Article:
While it’s not unusual for toddlers to go through a “temper tantrum phase,” most children outgrow this type of behavior as they develop more advanced verbal and communication skills. While it can be stressful to put up with a toddler’s tantrums, parents and caregivers can take comfort in the fact that most toddlers will soon progress out of this phase.

Presidential tantrums, on the other hand, are a much bigger concern.

The motive for the behavior in both presidents and toddlers is the same. These children just want to get their way and they don’t care who they have to hurt to get what they want.

Does your president have a warped self image?

If your toddler has ever told you that he is the smartest or the strongest or the bravest person or the most extraordinary person in the whole entire world, you probably smiled and nodded your head in agreement (even though you know the odds of it being true are pretty slim.)

It’s fine for toddlers to imagine themselves to be things they’re probably not. We understand how important it is for children to be able to pretend that they are astronauts, doctors, scientists, soldiers or superheroes with super powers. We encourage kids to play make-believe, because we know they can grow up to become anything they want to become.

At some point by the time they reach puberty, most children have graduated from role-playing to self-awareness. While they may still have big dreams about what they want to do and be, by this age kids also have a realistic sense of their abilities and limitations.

Some presidents behave like toddlers who have yet to reach the age of self-awareness. Adults become concerned when presidents pretend to be doctors, soldiers, scientists or superheroes with super powers. When your president says he is smarter than all the national intelligence chiefs, all the doctors, all the scientists, all the businessmen, all the politicians, all the historical figures (and on and on) — there is plenty of cause of concern.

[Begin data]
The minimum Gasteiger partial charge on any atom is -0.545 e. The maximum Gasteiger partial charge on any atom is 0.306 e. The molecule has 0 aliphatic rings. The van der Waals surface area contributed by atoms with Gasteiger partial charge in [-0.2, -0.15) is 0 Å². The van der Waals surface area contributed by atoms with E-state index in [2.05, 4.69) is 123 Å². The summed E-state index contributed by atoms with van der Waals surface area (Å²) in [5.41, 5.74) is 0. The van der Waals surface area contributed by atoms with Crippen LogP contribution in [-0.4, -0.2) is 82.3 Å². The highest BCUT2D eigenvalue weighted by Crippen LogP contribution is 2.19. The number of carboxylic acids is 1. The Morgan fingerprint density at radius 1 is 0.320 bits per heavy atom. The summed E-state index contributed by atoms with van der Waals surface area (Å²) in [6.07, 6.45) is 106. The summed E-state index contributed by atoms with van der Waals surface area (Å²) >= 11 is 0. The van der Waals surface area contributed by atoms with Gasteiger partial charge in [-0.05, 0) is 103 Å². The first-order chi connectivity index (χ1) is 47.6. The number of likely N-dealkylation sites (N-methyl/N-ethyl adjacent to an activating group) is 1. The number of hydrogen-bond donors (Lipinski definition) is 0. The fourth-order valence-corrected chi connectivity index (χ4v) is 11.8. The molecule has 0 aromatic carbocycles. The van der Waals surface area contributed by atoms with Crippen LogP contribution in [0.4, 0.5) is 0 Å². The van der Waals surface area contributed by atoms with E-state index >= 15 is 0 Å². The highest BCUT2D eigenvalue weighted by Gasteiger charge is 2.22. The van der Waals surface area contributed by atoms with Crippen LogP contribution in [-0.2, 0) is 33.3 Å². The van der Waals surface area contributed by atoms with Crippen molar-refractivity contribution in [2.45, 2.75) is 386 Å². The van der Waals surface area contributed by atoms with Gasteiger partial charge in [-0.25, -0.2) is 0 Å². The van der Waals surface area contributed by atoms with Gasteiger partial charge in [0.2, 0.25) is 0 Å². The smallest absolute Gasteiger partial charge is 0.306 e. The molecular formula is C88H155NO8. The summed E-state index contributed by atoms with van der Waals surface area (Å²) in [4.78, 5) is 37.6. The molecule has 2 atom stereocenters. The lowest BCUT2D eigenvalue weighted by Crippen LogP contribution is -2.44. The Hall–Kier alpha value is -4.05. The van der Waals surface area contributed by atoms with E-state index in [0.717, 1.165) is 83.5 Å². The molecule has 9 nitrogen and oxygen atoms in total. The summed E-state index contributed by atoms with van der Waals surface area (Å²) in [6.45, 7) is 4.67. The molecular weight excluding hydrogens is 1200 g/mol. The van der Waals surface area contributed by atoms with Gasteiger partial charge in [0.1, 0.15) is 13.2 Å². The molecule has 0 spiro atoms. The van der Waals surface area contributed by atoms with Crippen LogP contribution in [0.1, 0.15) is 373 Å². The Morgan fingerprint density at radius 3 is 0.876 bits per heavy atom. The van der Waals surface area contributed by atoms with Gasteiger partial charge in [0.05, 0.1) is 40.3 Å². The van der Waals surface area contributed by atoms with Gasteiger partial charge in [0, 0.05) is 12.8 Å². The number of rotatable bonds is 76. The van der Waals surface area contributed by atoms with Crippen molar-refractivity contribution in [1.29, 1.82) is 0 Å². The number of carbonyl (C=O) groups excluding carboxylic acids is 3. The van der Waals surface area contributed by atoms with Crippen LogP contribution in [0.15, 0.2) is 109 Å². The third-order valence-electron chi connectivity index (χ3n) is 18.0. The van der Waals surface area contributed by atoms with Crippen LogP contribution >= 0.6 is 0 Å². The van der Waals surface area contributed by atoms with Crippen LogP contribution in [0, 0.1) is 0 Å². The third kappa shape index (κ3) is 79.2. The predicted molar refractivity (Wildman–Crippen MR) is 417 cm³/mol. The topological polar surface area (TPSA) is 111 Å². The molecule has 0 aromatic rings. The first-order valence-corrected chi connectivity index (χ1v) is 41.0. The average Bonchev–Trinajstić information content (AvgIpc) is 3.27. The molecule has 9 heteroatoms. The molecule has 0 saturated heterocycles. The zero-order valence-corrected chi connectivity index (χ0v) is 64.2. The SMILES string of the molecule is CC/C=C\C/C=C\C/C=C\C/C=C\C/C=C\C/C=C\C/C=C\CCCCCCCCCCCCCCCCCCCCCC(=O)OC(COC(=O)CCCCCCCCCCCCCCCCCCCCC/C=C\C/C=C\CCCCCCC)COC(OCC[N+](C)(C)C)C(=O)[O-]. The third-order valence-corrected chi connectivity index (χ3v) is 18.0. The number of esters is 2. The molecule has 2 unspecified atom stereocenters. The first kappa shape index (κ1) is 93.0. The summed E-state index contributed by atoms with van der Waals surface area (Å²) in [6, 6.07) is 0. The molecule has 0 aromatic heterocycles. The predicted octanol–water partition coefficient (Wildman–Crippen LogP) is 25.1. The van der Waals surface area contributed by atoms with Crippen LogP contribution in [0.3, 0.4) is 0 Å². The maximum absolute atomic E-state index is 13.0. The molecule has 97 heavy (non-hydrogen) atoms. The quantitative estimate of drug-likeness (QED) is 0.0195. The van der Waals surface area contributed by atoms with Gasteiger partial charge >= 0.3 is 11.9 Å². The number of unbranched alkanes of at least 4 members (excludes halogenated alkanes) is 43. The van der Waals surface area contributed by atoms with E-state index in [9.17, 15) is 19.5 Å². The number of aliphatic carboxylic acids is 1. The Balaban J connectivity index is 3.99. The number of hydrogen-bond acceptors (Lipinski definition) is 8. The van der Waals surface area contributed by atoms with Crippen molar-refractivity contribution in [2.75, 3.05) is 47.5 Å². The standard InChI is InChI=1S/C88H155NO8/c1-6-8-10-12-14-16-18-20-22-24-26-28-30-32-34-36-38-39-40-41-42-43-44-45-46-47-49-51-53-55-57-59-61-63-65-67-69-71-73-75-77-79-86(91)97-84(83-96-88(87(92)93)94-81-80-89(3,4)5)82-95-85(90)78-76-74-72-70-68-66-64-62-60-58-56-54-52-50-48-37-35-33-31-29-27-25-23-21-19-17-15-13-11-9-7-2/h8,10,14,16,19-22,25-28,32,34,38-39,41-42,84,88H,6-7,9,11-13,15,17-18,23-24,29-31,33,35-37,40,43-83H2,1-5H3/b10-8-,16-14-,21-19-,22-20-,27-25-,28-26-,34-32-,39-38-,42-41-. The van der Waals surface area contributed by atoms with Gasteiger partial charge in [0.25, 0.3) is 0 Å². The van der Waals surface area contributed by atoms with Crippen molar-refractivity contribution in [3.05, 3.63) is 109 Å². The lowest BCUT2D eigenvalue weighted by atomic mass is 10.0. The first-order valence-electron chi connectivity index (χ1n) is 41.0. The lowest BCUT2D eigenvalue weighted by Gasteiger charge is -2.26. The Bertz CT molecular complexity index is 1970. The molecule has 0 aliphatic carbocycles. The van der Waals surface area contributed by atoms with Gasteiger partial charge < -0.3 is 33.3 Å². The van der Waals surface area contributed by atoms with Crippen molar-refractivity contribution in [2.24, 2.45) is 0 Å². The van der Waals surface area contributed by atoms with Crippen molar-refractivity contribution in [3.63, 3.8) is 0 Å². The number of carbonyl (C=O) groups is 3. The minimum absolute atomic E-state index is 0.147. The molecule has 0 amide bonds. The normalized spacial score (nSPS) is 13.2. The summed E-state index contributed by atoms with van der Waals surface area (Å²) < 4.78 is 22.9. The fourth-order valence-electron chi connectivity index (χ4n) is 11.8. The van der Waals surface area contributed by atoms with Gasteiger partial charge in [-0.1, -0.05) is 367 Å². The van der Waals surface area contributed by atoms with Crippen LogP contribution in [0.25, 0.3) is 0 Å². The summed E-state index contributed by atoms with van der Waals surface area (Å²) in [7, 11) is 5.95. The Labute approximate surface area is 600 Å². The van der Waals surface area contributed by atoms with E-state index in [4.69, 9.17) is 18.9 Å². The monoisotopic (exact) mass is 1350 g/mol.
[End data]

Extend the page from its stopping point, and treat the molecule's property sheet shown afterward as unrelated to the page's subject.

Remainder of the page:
How to reign in an out-of-control president.

We’ve already established that much of your president’s bad behavior is motivated by his desire to be the center of attention all of the time. Like the kid who pulls his pants down in front of the class, or the one who sticks his finger up his nose just to get people to look at him, some presidents believe negative attention is better than no attention at all. Knowing that, the most important thing we can do is to avoid reinforcing the negative behavior, by giving him the attention he is seeking.

Here are a few other tips for coping with your president’s bad behavior:

  1. Be clear about what you expect from a president.
  2. Don’t accept excuses or justifications for unacceptable behavior.
  3. Don’t allow the president to shift the blame for his actions onto other people.
  4. Don’t allow yourself to be distracted by the president’s preposterous comments and outlandish lies, stay focused on the big picture.
  5. Explain the consequences of the negative behavior. (This step has been done – see the criminal code)
  6. Enforce the consequences.
  7. If all else fails remove the president from the situation.

Featured image credit: T.J. Hawk via Flckr, cc 2.0